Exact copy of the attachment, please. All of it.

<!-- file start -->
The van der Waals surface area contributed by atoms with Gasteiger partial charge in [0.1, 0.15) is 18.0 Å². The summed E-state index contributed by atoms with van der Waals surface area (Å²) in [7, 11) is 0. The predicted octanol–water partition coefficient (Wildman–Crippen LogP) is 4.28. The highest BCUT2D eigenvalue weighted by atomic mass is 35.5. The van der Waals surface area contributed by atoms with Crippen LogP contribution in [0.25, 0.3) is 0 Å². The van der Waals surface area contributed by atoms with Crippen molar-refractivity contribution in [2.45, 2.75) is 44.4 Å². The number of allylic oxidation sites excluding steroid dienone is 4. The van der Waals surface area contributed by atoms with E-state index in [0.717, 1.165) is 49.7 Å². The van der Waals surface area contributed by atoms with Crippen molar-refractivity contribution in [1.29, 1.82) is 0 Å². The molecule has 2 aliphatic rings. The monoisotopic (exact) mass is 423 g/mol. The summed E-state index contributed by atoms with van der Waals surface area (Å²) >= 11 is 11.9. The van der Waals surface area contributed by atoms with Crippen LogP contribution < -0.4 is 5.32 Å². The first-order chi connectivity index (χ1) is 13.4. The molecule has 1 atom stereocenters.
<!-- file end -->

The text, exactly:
The van der Waals surface area contributed by atoms with Gasteiger partial charge in [0.1, 0.15) is 18.0 Å². The summed E-state index contributed by atoms with van der Waals surface area (Å²) in [7, 11) is 0. The predicted octanol–water partition coefficient (Wildman–Crippen LogP) is 4.28. The highest BCUT2D eigenvalue weighted by atomic mass is 35.5. The van der Waals surface area contributed by atoms with Crippen LogP contribution in [0.25, 0.3) is 0 Å². The van der Waals surface area contributed by atoms with Crippen molar-refractivity contribution in [2.45, 2.75) is 44.4 Å². The number of allylic oxidation sites excluding steroid dienone is 4. The van der Waals surface area contributed by atoms with E-state index in [0.717, 1.165) is 49.7 Å². The van der Waals surface area contributed by atoms with Crippen molar-refractivity contribution in [1.29, 1.82) is 0 Å². The molecule has 2 aliphatic rings. The monoisotopic (exact) mass is 423 g/mol. The summed E-state index contributed by atoms with van der Waals surface area (Å²) >= 11 is 11.9. The van der Waals surface area contributed by atoms with Crippen LogP contribution < -0.4 is 5.32 Å². The first-order chi connectivity index (χ1) is 13.4. The molecule has 1 atom stereocenters.